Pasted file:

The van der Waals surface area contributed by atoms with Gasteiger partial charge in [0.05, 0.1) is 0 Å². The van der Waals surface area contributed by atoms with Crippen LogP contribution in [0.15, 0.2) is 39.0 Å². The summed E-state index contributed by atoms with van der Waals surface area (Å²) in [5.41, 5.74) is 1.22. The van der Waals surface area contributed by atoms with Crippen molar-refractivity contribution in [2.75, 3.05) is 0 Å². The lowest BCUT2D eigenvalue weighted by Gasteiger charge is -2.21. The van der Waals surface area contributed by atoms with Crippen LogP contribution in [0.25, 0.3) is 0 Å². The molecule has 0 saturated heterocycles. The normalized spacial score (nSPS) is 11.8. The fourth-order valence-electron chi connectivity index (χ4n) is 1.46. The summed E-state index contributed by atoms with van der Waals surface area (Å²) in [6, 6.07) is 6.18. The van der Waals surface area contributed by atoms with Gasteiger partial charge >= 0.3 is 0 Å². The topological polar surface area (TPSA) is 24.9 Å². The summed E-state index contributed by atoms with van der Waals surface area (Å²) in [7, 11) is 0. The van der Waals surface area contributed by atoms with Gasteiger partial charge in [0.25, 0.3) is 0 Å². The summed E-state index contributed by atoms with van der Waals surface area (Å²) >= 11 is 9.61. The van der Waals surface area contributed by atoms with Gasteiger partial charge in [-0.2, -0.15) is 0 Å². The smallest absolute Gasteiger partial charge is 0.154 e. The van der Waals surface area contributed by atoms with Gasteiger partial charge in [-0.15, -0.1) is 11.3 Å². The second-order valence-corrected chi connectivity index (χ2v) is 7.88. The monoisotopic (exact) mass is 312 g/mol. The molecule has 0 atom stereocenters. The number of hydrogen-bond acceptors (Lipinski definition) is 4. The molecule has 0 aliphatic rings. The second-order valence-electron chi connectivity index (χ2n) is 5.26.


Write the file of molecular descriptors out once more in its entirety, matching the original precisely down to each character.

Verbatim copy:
The van der Waals surface area contributed by atoms with Gasteiger partial charge in [0.05, 0.1) is 0 Å². The van der Waals surface area contributed by atoms with Crippen LogP contribution in [0.15, 0.2) is 39.0 Å². The summed E-state index contributed by atoms with van der Waals surface area (Å²) in [5.41, 5.74) is 1.22. The van der Waals surface area contributed by atoms with Crippen molar-refractivity contribution in [2.75, 3.05) is 0 Å². The lowest BCUT2D eigenvalue weighted by Gasteiger charge is -2.21. The van der Waals surface area contributed by atoms with Crippen LogP contribution in [0.25, 0.3) is 0 Å². The molecule has 0 saturated heterocycles. The normalized spacial score (nSPS) is 11.8. The fourth-order valence-electron chi connectivity index (χ4n) is 1.46. The summed E-state index contributed by atoms with van der Waals surface area (Å²) in [6, 6.07) is 6.18. The van der Waals surface area contributed by atoms with Gasteiger partial charge >= 0.3 is 0 Å². The topological polar surface area (TPSA) is 24.9 Å². The summed E-state index contributed by atoms with van der Waals surface area (Å²) in [7, 11) is 0. The van der Waals surface area contributed by atoms with Gasteiger partial charge in [0.25, 0.3) is 0 Å². The summed E-state index contributed by atoms with van der Waals surface area (Å²) >= 11 is 9.61. The van der Waals surface area contributed by atoms with Gasteiger partial charge in [-0.2, -0.15) is 0 Å². The smallest absolute Gasteiger partial charge is 0.154 e. The van der Waals surface area contributed by atoms with Gasteiger partial charge in [-0.15, -0.1) is 11.3 Å². The second-order valence-corrected chi connectivity index (χ2v) is 7.88. The monoisotopic (exact) mass is 312 g/mol. The molecule has 0 atom stereocenters. The number of hydrogen-bond acceptors (Lipinski definition) is 4. The molecule has 0 aliphatic rings. The second-order valence-electron chi connectivity index (χ2n) is 5.26.